1) A flat ski tends to dive for exactly the same reason that a flattened hand held out of a car window at 60 mph tends to get pushed down if it is at all tipped downward. Ball up your hand (ie, let the ski flex a bit) and this effect goes away. If a stiff ski is always tip-up, it will give you lots of support in bottomless conditions, but make even a little fore-aft error in such conditions, and you will go over the handlebars.

2) The average depth of the flexed ski under the surface of the snow (#1, above) is determined pretty accurately by the total load bearing area. A simple and surprisingly accurate formulat to calculate this is just A = Length * average_width, where average_width = 0.25*tip_width + 0.5*mid_width + 0.25*tail_width.

3) The depth to which the skier feels immersed in powder (#2, above) is not the same as the average depth of immersion of the ski because in bottomless conditions on soft skis, due to the flex of the skis, your boots may be many inches below the average depth of your ski. With stiff skis (relative to the skier's weight), there will be almost no difference between #1 and #2, but with soft skis, the middle of the ski can easily be 6 inches further immersed than the tip (even if the ski is level), and this will contribute to an overall feeling of being more "in the powder" or "less float" for a soft ski of the same surface area as a stiff ski.

HTH,

Tom / PM

[ September 05, 2003, 09:35 AM: Message edited by: PhysicsMan ]
This is a great thread that I hope got viewed more than the reply count indicates.

I'm a huge fan of fat skis, but so many people are going about them the wrong way. You can take one look at Powder's forums or the Powder gear guide and see that everyone is about getting the stiffest, biggest fats they can find. Big Daddies, Explosiv's, SuperNobis, etc. If they aren't decambering for you, you're LOSING float. I've felt the see-saw phenomenon first hand on Volkl Explosiv's and Atomic 10.EX's. Why do the Volant Spatulas work so well? Because they're decambered for you already.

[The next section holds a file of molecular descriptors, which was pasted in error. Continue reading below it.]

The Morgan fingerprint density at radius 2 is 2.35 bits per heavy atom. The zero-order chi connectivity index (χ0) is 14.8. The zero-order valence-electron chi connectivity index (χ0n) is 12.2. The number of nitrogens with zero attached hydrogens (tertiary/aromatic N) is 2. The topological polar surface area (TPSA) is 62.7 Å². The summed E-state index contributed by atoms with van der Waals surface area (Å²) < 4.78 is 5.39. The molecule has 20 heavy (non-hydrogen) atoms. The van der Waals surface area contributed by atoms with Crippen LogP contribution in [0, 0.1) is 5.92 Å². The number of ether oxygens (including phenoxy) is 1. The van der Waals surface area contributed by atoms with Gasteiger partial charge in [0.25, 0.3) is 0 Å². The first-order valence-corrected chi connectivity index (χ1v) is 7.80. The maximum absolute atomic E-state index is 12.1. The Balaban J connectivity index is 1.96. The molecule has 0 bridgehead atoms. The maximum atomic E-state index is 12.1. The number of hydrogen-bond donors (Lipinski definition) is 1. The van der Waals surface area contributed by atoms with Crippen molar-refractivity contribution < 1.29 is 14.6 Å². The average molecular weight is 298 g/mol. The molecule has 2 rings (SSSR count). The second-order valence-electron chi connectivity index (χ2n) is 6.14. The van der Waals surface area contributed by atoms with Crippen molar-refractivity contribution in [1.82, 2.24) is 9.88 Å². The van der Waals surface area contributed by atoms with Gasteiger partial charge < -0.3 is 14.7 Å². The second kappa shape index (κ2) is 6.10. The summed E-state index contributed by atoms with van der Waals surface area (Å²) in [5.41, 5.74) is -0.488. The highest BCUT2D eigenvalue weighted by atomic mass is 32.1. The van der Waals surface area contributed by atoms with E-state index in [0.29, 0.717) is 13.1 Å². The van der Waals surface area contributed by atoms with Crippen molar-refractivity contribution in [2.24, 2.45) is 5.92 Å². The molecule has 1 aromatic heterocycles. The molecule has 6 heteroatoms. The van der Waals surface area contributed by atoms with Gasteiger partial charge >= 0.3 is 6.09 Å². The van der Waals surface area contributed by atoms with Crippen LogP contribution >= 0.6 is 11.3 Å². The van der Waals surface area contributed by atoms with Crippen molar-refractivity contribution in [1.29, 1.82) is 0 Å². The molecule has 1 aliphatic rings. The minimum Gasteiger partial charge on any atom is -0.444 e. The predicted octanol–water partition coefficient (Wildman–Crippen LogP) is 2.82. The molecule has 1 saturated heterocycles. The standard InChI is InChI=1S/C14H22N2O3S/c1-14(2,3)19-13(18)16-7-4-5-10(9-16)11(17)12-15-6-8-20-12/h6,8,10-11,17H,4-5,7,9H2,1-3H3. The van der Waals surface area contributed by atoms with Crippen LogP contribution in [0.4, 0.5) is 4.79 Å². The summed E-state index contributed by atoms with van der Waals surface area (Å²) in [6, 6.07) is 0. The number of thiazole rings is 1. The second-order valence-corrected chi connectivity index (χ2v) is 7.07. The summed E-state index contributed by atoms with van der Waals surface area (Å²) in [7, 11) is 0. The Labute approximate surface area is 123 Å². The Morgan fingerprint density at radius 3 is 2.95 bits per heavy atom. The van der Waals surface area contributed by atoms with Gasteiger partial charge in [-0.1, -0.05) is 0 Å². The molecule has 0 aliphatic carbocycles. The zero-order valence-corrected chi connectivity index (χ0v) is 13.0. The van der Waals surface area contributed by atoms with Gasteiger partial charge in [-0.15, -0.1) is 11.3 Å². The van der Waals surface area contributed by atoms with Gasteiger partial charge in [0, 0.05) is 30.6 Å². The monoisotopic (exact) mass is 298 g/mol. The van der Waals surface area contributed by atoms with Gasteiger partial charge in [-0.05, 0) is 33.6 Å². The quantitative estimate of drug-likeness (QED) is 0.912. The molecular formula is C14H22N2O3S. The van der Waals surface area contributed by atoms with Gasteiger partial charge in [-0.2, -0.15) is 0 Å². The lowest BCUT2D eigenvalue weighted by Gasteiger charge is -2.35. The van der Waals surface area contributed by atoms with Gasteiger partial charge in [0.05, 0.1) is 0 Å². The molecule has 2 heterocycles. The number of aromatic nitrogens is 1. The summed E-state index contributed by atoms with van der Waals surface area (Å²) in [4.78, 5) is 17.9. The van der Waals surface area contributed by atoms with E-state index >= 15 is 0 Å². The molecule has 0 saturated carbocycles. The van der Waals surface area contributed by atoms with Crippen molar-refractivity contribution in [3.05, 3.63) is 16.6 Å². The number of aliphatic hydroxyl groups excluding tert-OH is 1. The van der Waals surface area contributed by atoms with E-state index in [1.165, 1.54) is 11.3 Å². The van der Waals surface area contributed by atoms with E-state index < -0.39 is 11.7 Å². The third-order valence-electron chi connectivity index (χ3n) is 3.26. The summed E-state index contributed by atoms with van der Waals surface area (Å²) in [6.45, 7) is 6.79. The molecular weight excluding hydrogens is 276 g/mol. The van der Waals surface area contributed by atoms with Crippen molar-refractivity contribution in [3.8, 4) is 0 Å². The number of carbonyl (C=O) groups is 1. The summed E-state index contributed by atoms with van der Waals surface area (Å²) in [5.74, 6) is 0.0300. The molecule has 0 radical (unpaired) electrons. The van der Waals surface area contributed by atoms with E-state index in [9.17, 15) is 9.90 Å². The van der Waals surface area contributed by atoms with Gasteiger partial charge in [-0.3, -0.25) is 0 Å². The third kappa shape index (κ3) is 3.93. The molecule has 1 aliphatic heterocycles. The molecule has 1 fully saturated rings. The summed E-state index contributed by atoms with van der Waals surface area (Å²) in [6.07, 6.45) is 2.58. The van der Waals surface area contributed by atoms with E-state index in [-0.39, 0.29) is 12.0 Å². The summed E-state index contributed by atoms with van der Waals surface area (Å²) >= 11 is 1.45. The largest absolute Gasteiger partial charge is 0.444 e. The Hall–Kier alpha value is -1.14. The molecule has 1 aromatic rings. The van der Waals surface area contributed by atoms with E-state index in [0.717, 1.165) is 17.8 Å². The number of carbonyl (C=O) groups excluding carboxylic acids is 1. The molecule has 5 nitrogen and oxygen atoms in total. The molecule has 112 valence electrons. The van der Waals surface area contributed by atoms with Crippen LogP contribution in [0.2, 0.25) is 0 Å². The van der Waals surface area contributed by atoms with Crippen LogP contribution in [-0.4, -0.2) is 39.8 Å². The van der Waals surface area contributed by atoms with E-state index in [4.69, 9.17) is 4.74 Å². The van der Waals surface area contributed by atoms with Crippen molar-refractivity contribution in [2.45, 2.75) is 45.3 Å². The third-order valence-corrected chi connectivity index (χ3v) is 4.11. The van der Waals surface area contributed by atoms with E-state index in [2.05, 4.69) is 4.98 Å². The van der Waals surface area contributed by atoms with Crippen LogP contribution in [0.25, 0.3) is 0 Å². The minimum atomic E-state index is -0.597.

Despite all the heckles I got, I skied most of last year on Pocket Rockets. I skied the previous few years on G40, G41, G4, 10ex. I could have bought any pair of skis on the market, and I went with the PRs. Yeah, they're soft, but thats why they work so well for me. At 160 lbs, the 185 PR works about perfect. For pow - even at speed - the PR actually works better than the bomber Explosiv for my weight.

If you aren't tipping the scales, make sure you don't get more ski than you need. Its not a matter of working more (although you will!), but it will actually reduce the very performance you're trying to gain by buying those skis. Theres a reason why the new fats from Salomon (PR, Hot line), K2(Pistol, Kahuna), and Volkl(Gotama) are soft.

If you're buying an ultra stiff fat for crud and hardpack performance, its still a bad move. It'll be a medicore pow ski, and a sub-par crud/groomer/all-mtn ski. (The big mids like G4, REX, 724 Pro, K2 XP are better crud boards than stuff like the Explosiv - its all about sidecut).
Matter -